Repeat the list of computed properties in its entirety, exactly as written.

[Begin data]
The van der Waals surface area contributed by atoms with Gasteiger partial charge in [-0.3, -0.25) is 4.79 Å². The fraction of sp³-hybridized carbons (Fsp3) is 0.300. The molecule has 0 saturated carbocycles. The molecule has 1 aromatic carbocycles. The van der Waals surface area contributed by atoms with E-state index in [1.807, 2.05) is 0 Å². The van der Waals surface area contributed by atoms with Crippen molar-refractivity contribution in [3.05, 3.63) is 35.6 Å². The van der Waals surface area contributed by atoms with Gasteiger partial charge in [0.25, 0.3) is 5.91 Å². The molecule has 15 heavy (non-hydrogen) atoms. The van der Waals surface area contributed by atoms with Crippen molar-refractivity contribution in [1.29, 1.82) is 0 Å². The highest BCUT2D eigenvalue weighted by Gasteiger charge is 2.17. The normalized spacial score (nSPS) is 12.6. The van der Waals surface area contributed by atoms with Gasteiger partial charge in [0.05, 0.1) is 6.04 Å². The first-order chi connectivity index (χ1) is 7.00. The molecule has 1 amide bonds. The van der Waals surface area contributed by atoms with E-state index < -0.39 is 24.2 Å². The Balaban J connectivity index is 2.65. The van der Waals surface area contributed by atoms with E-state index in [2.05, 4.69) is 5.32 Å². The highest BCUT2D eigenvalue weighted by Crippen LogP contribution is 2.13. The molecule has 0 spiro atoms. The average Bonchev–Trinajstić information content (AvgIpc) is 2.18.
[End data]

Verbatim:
The van der Waals surface area contributed by atoms with Gasteiger partial charge in [-0.3, -0.25) is 4.79 Å². The fraction of sp³-hybridized carbons (Fsp3) is 0.300. The molecule has 0 saturated carbocycles. The molecule has 1 aromatic carbocycles. The van der Waals surface area contributed by atoms with E-state index in [1.807, 2.05) is 0 Å². The van der Waals surface area contributed by atoms with Crippen molar-refractivity contribution in [3.05, 3.63) is 35.6 Å². The van der Waals surface area contributed by atoms with Gasteiger partial charge in [0.25, 0.3) is 5.91 Å². The molecule has 15 heavy (non-hydrogen) atoms. The van der Waals surface area contributed by atoms with Crippen molar-refractivity contribution in [1.29, 1.82) is 0 Å². The highest BCUT2D eigenvalue weighted by Gasteiger charge is 2.17. The normalized spacial score (nSPS) is 12.6. The van der Waals surface area contributed by atoms with Gasteiger partial charge in [0.05, 0.1) is 6.04 Å². The first-order chi connectivity index (χ1) is 7.00. The molecule has 1 amide bonds. The van der Waals surface area contributed by atoms with E-state index < -0.39 is 24.2 Å². The Balaban J connectivity index is 2.65. The van der Waals surface area contributed by atoms with E-state index in [2.05, 4.69) is 5.32 Å². The highest BCUT2D eigenvalue weighted by Crippen LogP contribution is 2.13. The molecule has 0 spiro atoms. The average Bonchev–Trinajstić information content (AvgIpc) is 2.18.